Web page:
Published by Doubleday Children's Books (Random House)
This is the explosively page-turning new novel for teenagers from the author of the award-winning "Noughts and Crosses" sequence. You're about to receive your A-level results and then a future of university and journalism awaits. But the day they're due to arrive your old girlfriend Melanie turns up unexpectedly ...with a baby ...You assume Melanie's helping a friend, until she nips out to buy some essentials, leaving you literally holding the baby ...Malorie's dramatic new novel will keep you on the edge of your seat right to the final page.
The story alternates between narratives from Dante and Adam and tells two different but interwoven stories. The first story is Dante's the the way in which he deals with the situation is finds himself in when his ex girlfriend turns up on the doorstep with his young daughter and promptly leaves. The second story is about his Brother Adam and the way he is treated because he is gay. Either one of these topics would have made for an excellent story which would be worth reading purely for an educational purpose for the intended audience. Blackman manages to do both of these areas justice in one story providing an engaging and interesting book with a moralistic edge.
Dante's story was really interesting as I am yet to read a story of its kind from a male point of view. The main thing I liked about it was how much Dante grew as the story progressed. At the start of the story he is understandably shocked at the fact that he has a child and worried about the impact the revelation will have on his life especially as he has definite career plans in mind - raising a child definitely didn't feature as a priority. As the story progresses his rises to the challenges of being a father and becomes more understanding and closer to his own father as a result.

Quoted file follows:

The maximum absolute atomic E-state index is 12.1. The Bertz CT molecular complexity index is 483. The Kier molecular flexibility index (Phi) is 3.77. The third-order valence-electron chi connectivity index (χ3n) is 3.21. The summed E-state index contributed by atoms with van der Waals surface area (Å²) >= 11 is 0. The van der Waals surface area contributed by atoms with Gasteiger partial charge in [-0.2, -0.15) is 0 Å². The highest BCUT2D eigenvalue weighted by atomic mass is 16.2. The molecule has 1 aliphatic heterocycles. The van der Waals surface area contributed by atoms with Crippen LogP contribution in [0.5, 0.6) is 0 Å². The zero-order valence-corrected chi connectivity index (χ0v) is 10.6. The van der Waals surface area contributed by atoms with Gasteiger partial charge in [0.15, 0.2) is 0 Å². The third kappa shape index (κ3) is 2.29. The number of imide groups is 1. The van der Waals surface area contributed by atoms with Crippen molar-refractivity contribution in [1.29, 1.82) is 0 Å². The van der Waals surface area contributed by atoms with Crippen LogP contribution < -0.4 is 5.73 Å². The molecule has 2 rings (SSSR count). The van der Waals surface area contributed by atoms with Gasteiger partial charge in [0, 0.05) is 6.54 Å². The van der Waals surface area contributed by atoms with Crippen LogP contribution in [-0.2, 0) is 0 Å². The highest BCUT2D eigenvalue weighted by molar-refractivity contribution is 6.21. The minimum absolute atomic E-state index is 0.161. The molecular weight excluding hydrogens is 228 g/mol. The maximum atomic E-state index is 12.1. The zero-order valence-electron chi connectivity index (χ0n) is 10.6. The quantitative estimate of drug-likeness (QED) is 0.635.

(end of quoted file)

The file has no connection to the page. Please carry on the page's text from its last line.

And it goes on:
If Dante's story wasn't engaging enough, Adam's story adds to the novel even more. Adam is a gay teenager who is quite happy in his sexuality which is refreshing in itself. He is a wonderful character (especially the scenes with baby Emma) but has to put up with bullying from his peers about being gay. Without giving too much away I enjoyed his story for totally different reasons to why I enjoyed Dante's. The main thing I enjoyed about it was the way in which it made me realise how serious homophobic bullying can be however small the attacks might seem. I didn't seen what was coming at all and I think it'll be something that'll stay with me for a while.
An awesome book. If you've already read and enjoyed Malorie Blackman you are sure to enjoy it and if you haven't it will be a fab introduction to a wonderful author.